Business: Court of Session and Supreme Scottish Court Essay

Submitted By Kevanlimond
Words: 1405
Pages: 6

Business Law: An Introduction – Outcome one:

From: Kevan A Limond.

My research methodology involved the use of hard copy documents and internet sources which including; Encyclopaedia of Britannica, Ayr and Kilmarnock College student handouts, Scottish Government websites, UK Government websites and Wikipedia.
Q1. Identify developing Scot Law regards the following dates; 1314, 1532, 1603, 1707, 1972 and 1999?

June 23–24, 1314 – The Battle of Bannockburn took place between Scotland and England. The Scottish leader, “Robert the Bruce” led the Scottish Army to success. The political, social and military impact of this conflict enabled Scotland to gain full independence and Robert became Robert the 1st of Scotland. Eventually a treaty was made (Treaty of Northampton (1328)) with England which included the recognition by England of Robert 1st title as King of Scotland.

1532 – During this year King James V, brought into being the supreme Scottish court known as the Court of Session. This Court is still in existence and continues to carry out the work it was originally set up to perform regarding a vast range of civil cases.

1603 - King James VI Scotland was crowned King James I England. Thereafter the judges and privy councillors presided over Scotland on his behalf in his absence, because he was based in England. The Privy Council had extensive judicial as well as legislative and administrative functions these included, the Court of Session for civil cases and justice courts for criminal cases.

1707 - Act of Union between Scotland and England was implemented and the two countries became known as Great Britain. During the years (1703-1704) leading up to the union there had been a period of international tension which caused a precarious legislative warfare between the two independent governments and their parliament (N.B. since 1603 both countries had been under the same monarchy rule). It was recognised by the parliamentary representatives in England and Scotland that this conflict of interests was damaging to both countries and could not continue. It became clear that the solution to the differences could be found by not just having a sole monarch but also to have a single central government and therefore the union was agreed.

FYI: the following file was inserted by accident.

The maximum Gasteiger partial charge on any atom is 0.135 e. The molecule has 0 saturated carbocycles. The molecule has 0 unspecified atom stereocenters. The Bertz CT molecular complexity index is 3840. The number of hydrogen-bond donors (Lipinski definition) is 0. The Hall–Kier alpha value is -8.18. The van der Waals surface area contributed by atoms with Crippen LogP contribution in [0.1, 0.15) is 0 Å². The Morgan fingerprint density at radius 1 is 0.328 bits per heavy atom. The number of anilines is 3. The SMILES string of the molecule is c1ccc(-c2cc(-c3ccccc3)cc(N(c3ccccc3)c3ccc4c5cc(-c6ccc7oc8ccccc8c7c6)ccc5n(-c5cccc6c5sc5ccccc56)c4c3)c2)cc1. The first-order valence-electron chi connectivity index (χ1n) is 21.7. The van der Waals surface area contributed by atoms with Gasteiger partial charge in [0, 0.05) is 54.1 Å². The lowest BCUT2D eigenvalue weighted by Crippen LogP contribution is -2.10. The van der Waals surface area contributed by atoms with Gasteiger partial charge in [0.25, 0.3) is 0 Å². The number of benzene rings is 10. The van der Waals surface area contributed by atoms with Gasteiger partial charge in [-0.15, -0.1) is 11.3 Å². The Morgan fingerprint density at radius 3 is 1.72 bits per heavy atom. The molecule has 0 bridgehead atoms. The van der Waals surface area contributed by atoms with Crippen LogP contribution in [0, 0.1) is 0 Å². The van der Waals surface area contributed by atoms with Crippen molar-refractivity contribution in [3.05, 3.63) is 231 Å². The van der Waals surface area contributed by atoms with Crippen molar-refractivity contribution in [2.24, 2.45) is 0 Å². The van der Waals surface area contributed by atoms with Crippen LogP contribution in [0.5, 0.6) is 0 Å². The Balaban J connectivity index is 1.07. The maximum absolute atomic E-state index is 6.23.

This benefited both countries because Scotland's required economic security (freedom of trade) and a supply of resources which could be provided by England.
1972 - Administration of Justice (Scotland) Act 1972 was introduced. This Act of Parliament provided greater judicial powers to the Scottish Courts which enabled the inspection of documents and other property with regard to an appeal process. This was an enabling Act which made it possible for an appeal to be presented to the House of Lords from the Court of Session regarding a proposal for a new trial.
1999 – Scottish Parliament re-established in Edinburgh where the representatives started working for Scotland as a direct result of the voting process which had taken place on Sept 11, 1997 when voters had overwhelmingly backed the creation of a Scottish Parliament with the ability to raise taxes, pass Act of Parliament and how public funding is allocated within the public sector.
Q2. List the main sources of Scottish Law?
Civil and Criminal Law are the two general areas of law. The laws deal with a huge range of offences and are processed in different ways by the various courts.
Act of Parliament (Statutes), these are the Laws passed by the governments in Scotland, England and by the Welsh Assembly.
Acts of Parliament passed in England can have legal powers in Scotland for example the Terrorist Asset-Freezing Etc. Act. 2010.
Statutory Instrument, enable specific Ministers to introduce orders (changes) by way of a faster procedures which may require very little or no debate in parliament and therefore into the statutes quicker.
Case Law refers to decisions made by the court which are then accepted as law.
Common Law, are…